I would not recommend approach 4 for beginners, because it's hard to get right, but for advanced C programmers it may be the best because it allows you to use the existing C idiom of reporting exceptional conditions via return values rather than "exceptions".

Also note that with pthread_cancel, you will need to periodically call pthread_testcancel if you are not calling any other functions which are cancellation points. Otherwise the cancellation request will never be acted upon.

share|improve this answer
    
@R: thanks for all your input. I think I will have to do some homework- some code tweaks/tests and then will share the output with you all. Oh btw, my two threads clear away data(free memory etc). But since they are socket servers, immediately after I stop execution and restart, the socket complains that it is already bound. Therefore I thought I must really "kill/cancel" all threads when I stop execution of program –  user489152 Jul 8 '11 at 14:28
    
No, you just need to use the SO_REUSEADDR option. By the way, you should have asked your question about the "already bound" issue to begin with... –  R.. Jul 8 '11 at 15:20
    
@R.. You really explored some possibilities here. –  cnicutar Jul 8 '11 at 15:36
    
@R & cnicutar: Could you please take a look at my edited code –  user489152 Jul 12 '11 at 8:41
    
Remove the exit(0); calls from your thread functions. exit terminates the whole program not the thread. You should merely use return 0; there. –  R.. Jul 12 '11 at 15:48
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Looked at your updated coded and it still does not look right.

Signal handling must be done in only one thread. Signals targeted for a process (such as SIGINT) get delivered to any thread that does not have that signal blocked. In other words, there is no guarantee that given the three threads you have it is going to be the main thread that receives SIGINT. In multi-threaded programs the best practise is too block all signals before creating any threads, and once all threads have been created unblock the signals in the main thread only (normally it is the main thread that is in the best position to handle signals). See Signal Concepts and Signalling in a Multi-Threaded Process for more.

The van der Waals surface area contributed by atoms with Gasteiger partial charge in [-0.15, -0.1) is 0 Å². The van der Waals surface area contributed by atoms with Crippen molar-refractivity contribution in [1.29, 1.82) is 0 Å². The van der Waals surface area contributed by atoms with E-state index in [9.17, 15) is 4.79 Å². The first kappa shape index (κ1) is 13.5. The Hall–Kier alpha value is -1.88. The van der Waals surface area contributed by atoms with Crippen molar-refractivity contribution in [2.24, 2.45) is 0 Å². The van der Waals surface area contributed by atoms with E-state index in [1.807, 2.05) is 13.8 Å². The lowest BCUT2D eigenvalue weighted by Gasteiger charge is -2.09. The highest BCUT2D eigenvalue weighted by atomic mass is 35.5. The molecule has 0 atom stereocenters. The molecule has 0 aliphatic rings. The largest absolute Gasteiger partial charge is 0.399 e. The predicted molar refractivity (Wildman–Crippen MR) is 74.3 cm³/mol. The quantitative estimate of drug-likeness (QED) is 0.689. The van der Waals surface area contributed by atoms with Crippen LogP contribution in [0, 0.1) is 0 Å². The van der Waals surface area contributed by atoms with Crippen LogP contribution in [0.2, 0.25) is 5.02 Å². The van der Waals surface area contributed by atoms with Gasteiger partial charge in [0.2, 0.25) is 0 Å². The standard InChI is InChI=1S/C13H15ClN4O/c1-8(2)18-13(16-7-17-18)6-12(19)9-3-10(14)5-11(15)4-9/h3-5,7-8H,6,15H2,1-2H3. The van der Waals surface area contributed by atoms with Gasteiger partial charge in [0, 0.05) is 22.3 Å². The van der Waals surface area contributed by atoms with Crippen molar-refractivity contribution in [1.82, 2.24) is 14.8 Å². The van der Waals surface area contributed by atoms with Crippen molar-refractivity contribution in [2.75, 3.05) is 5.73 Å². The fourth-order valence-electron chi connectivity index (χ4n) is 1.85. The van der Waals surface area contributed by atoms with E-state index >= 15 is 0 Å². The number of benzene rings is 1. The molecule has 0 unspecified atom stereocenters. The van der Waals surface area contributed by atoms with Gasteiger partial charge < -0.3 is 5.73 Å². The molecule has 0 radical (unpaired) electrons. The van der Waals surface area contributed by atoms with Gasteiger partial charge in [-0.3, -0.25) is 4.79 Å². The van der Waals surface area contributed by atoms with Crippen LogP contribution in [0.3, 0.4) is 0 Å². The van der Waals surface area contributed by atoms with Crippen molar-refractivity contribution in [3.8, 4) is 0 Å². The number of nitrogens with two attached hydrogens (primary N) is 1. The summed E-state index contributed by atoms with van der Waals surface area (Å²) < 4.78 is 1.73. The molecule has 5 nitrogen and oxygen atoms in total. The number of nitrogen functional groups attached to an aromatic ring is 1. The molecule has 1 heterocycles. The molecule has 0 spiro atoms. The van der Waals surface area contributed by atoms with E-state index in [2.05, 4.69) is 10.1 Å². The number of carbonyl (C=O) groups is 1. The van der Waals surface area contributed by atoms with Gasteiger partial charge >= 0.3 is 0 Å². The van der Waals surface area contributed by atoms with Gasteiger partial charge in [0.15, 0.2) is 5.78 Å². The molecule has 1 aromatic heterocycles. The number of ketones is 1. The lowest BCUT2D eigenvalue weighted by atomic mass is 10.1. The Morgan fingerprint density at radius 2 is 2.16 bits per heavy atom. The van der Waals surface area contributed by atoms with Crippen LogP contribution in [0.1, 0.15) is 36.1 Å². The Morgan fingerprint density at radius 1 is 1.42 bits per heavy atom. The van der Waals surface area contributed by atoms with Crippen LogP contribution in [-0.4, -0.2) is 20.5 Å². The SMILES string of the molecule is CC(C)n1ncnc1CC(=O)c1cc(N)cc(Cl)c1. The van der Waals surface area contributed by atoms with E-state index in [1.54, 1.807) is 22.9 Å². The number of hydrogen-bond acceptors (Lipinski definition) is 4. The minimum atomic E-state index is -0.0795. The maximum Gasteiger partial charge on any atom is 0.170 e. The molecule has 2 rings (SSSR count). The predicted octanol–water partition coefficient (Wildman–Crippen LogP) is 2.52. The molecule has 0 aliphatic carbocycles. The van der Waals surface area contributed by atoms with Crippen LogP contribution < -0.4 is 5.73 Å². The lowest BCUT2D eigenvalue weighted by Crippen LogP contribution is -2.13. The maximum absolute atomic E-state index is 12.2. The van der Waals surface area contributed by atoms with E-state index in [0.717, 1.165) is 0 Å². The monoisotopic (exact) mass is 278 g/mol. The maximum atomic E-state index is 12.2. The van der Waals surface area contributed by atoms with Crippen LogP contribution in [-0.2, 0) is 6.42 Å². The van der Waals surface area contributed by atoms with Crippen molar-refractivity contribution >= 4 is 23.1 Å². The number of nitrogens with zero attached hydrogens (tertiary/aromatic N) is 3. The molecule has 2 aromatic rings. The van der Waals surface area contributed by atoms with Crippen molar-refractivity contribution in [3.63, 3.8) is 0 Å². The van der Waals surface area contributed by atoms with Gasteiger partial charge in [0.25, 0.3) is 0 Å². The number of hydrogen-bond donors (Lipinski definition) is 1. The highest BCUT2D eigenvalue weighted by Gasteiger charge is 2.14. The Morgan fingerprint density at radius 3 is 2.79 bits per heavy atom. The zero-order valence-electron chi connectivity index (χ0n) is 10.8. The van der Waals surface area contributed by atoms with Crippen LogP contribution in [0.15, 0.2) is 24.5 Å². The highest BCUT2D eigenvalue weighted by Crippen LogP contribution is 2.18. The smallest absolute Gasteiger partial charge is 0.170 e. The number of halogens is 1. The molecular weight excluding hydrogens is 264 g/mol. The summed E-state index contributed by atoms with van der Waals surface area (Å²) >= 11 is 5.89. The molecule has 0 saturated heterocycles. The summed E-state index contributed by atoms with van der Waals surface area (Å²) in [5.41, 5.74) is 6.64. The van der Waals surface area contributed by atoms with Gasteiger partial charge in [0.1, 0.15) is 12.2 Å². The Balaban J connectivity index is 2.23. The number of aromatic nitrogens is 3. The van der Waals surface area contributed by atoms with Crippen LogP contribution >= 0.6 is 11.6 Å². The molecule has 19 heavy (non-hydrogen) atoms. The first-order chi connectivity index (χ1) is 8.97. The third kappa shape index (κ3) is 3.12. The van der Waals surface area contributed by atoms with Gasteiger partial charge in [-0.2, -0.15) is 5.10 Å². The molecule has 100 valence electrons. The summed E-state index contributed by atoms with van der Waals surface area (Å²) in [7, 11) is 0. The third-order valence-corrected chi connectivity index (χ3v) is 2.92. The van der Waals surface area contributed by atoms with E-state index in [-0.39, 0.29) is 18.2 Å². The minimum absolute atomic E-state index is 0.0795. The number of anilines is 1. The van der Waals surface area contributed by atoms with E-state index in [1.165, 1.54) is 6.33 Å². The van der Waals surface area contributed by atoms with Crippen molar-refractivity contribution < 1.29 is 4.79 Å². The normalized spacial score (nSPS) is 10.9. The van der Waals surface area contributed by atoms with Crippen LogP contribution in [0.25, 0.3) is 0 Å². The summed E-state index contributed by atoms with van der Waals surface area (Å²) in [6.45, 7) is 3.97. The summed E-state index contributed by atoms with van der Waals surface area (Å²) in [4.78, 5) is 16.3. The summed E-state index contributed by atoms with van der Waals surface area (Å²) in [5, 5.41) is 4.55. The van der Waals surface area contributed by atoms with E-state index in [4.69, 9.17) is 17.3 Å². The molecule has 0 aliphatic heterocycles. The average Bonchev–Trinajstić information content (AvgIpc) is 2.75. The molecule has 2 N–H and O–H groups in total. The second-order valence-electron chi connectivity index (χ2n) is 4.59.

pthread_cancel is best avoided, there no reason to ever use it. To stop the threads you should somehow communicate to them that they should terminate and wait till they have terminated voluntarily. Normally, the threads will have some sort of event loop, so it should be relatively straightforward to send the other thread an event.

share|improve this answer
    
Thanks Maxim. I will look into them. The thing is my threads run in an infinite loop and only when I terminate them(which normally I wouldn't as these are purported to be daemon threads) with a CTrl+C should all of them exit. –  user489152 Aug 9 '11 at 8:55
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Wouldn't it be much easier to just call pthread_cancel and use pthread_cleanup_push in the thread function to potentially clean up the data that was dynamically allocated by the thread or do any termination tasks that was required before the thread stops.

So the idea would be:

  1. write the code to handle signals
  2. when you do ctrl+c ... the handling function is called
  3. this function cancels the thread
  4. each thread which was created set a thread cleanup function using pthread_cleanup_push
  5. when the tread is cancelled the pthread_cleanup_push's function is called
  6. join all threads before exiting

It seems like a simple and natural solution.

static void cleanup_handler(void *arg)
{
    printf("Called clean-up handler\n");
}

static void *threadFunc(void *data)
{
    ThreadData *td = (ThreadData*)(data);
    pthread_cleanup_push(cleanup_handler, (void*)something);
    while (1) {
    pthread_testcancel(); /* A cancellation point */
    ...
    }
    pthread_cleanup_pop(cleanup_pop_arg);
    return NULL;
}